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Pretty typical summer weather approaching the Fourth of July

Pretty typical summer weather approaching the Fourth of July

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Sunday sunrise 062920

A yellow-orange glow, enhanced by Saharan dust and mid to high level clouds, fills the sky over the Blue Ridge at sunrise on Sunday morning in southern Roanoke County.

Last week was a pretty uneventful week of weather for me to be on furlough. An unusually thick cloud of dust from the Sahara Desert passing through over the weekend was the highlight -- it has moved on now, though there are some weaker tendrils of Sahara dust still on the way, which is really pretty typical for this time of year.

This week also offers nothing obvious in terms of unusual or particularly "exciting" weather, and that's just as well for many people headed into the Fourth of July weekend.

A slow-moving upper-level low is spinning around over New England. Having had two cut-off upper-level lows that soaked us and another at some distance that added to our record-setting rainfall for the first half of a year  (up to 35.48 inches of rain now), we certainly didn't want to deal with another of those. Some forecast models were hinting that we might be this week, but the low isn't getting any farther south than New England.

It is influencing the flow aloft, spinning a northwest flow over us. This is generally a pretty dry direction unless it is moving thunderstorm clusters over us. The June 29, 2012, derecho eight years ago is a famous example of that. This go-round, the more disturbed weather is tending to follow a stalled front to the west and south of our region, so we're not seeing much of the stronger storms. A risk of severe storms fizzled for us on Sunday as the more unstable air settled south and west of us.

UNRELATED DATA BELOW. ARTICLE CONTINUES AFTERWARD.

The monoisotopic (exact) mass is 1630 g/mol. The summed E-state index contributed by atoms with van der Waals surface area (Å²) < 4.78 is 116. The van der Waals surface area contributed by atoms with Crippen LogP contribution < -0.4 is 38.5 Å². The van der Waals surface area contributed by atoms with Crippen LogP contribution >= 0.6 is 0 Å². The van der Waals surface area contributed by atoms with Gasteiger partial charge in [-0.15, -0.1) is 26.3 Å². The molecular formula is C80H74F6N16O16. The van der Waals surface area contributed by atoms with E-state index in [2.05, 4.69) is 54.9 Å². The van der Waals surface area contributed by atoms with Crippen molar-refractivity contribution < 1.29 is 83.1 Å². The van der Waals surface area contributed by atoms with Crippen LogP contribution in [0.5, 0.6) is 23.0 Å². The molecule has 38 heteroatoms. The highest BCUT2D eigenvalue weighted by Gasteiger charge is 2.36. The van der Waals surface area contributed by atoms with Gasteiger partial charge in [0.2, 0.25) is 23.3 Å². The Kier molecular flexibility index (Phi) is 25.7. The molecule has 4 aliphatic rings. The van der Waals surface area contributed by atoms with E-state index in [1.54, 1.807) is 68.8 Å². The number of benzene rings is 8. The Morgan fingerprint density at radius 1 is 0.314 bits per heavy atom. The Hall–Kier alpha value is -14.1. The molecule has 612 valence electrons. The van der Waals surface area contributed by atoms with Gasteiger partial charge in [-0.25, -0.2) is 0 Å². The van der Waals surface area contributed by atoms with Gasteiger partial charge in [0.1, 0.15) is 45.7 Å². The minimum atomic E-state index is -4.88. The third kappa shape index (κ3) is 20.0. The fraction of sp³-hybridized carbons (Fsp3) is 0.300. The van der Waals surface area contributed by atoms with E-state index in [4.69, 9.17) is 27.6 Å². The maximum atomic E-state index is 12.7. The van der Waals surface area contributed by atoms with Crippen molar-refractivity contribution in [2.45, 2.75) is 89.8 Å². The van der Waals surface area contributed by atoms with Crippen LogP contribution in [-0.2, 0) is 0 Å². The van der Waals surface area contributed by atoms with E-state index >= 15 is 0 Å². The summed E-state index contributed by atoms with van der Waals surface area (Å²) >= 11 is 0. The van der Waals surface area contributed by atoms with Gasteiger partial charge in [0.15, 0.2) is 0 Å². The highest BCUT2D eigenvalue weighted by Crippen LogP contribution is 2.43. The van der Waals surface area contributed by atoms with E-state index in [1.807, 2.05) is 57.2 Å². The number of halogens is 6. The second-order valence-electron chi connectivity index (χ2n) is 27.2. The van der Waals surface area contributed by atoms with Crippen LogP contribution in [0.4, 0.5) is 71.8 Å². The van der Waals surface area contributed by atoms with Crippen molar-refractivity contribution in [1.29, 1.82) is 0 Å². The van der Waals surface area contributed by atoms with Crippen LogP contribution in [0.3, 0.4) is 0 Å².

We'll have a series of days with mid 80s to lower 90s highs into the weekend and lows in the 60s. There may be isolated to scattered afternoon showers and storms on some of these days, picking up a bit on Wednesday as the front wiggles back to the north some once the New England low opens up into a trough and starts to move out. Chances of showers and storms look to dry up a bit toward Saturday -- i.e. the Fourth of July -- as high pressure builds in from the west.

So, on the whole, pretty typical summer weather right through the weekend. It may rumble and pour at your house at some point, or maybe not, but not every day and not pouring rain for hours or days. It will be warm to a little hot, but not too hot. Just what you'd expect this time of year with nothing too extreme.

Contact Kevin Myatt at kevin.myatt@roanoke.com. Follow him on Twitter @kevinmyattwx.

 

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Since 2003, Kevin Myatt has penned the weekly Weather Journal column, and since 2006, the Weather Journal blog, which becomes particularly busy with snow. Kevin has edited a book on hurricanes and has helped lead Virginia Tech students on storm chases.

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